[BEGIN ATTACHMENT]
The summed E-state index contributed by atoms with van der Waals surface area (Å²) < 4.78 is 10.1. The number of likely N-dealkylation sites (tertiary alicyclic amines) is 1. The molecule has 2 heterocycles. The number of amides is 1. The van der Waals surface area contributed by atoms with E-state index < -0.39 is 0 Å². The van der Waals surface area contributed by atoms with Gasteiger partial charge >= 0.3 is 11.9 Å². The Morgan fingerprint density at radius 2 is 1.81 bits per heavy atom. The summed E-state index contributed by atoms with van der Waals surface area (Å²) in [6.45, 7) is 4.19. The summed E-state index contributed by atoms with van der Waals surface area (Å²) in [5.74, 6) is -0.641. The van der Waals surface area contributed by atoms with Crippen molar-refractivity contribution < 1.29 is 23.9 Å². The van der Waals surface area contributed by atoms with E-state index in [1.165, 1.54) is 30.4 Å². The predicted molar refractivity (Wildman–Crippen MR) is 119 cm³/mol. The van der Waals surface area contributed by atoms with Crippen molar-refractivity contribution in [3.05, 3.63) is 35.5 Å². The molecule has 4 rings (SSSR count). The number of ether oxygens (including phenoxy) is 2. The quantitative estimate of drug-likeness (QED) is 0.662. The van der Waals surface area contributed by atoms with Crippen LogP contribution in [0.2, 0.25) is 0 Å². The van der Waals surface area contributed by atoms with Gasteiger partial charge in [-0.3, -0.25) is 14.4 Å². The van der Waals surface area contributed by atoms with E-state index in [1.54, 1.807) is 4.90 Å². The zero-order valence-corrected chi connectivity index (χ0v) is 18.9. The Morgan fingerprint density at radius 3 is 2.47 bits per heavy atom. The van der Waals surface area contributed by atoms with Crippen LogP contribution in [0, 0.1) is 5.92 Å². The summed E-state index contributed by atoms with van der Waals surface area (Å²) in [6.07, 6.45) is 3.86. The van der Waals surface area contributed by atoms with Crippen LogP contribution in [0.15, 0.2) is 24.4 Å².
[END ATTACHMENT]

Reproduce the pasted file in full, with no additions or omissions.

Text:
The summed E-state index contributed by atoms with van der Waals surface area (Å²) < 4.78 is 10.1. The number of likely N-dealkylation sites (tertiary alicyclic amines) is 1. The molecule has 2 heterocycles. The number of amides is 1. The van der Waals surface area contributed by atoms with E-state index < -0.39 is 0 Å². The van der Waals surface area contributed by atoms with Gasteiger partial charge >= 0.3 is 11.9 Å². The Morgan fingerprint density at radius 2 is 1.81 bits per heavy atom. The summed E-state index contributed by atoms with van der Waals surface area (Å²) in [6.45, 7) is 4.19. The summed E-state index contributed by atoms with van der Waals surface area (Å²) in [5.74, 6) is -0.641. The van der Waals surface area contributed by atoms with Crippen molar-refractivity contribution < 1.29 is 23.9 Å². The van der Waals surface area contributed by atoms with E-state index in [1.165, 1.54) is 30.4 Å². The predicted molar refractivity (Wildman–Crippen MR) is 119 cm³/mol. The van der Waals surface area contributed by atoms with Crippen molar-refractivity contribution in [3.05, 3.63) is 35.5 Å². The molecule has 4 rings (SSSR count). The number of ether oxygens (including phenoxy) is 2. The quantitative estimate of drug-likeness (QED) is 0.662. The van der Waals surface area contributed by atoms with Crippen LogP contribution in [0.2, 0.25) is 0 Å². The van der Waals surface area contributed by atoms with Gasteiger partial charge in [-0.3, -0.25) is 14.4 Å². The van der Waals surface area contributed by atoms with E-state index in [1.54, 1.807) is 4.90 Å². The zero-order valence-corrected chi connectivity index (χ0v) is 18.9. The Morgan fingerprint density at radius 3 is 2.47 bits per heavy atom. The van der Waals surface area contributed by atoms with Crippen LogP contribution in [0, 0.1) is 5.92 Å². The summed E-state index contributed by atoms with van der Waals surface area (Å²) in [6.07, 6.45) is 3.86. The van der Waals surface area contributed by atoms with Crippen LogP contribution in [0.15, 0.2) is 24.4 Å².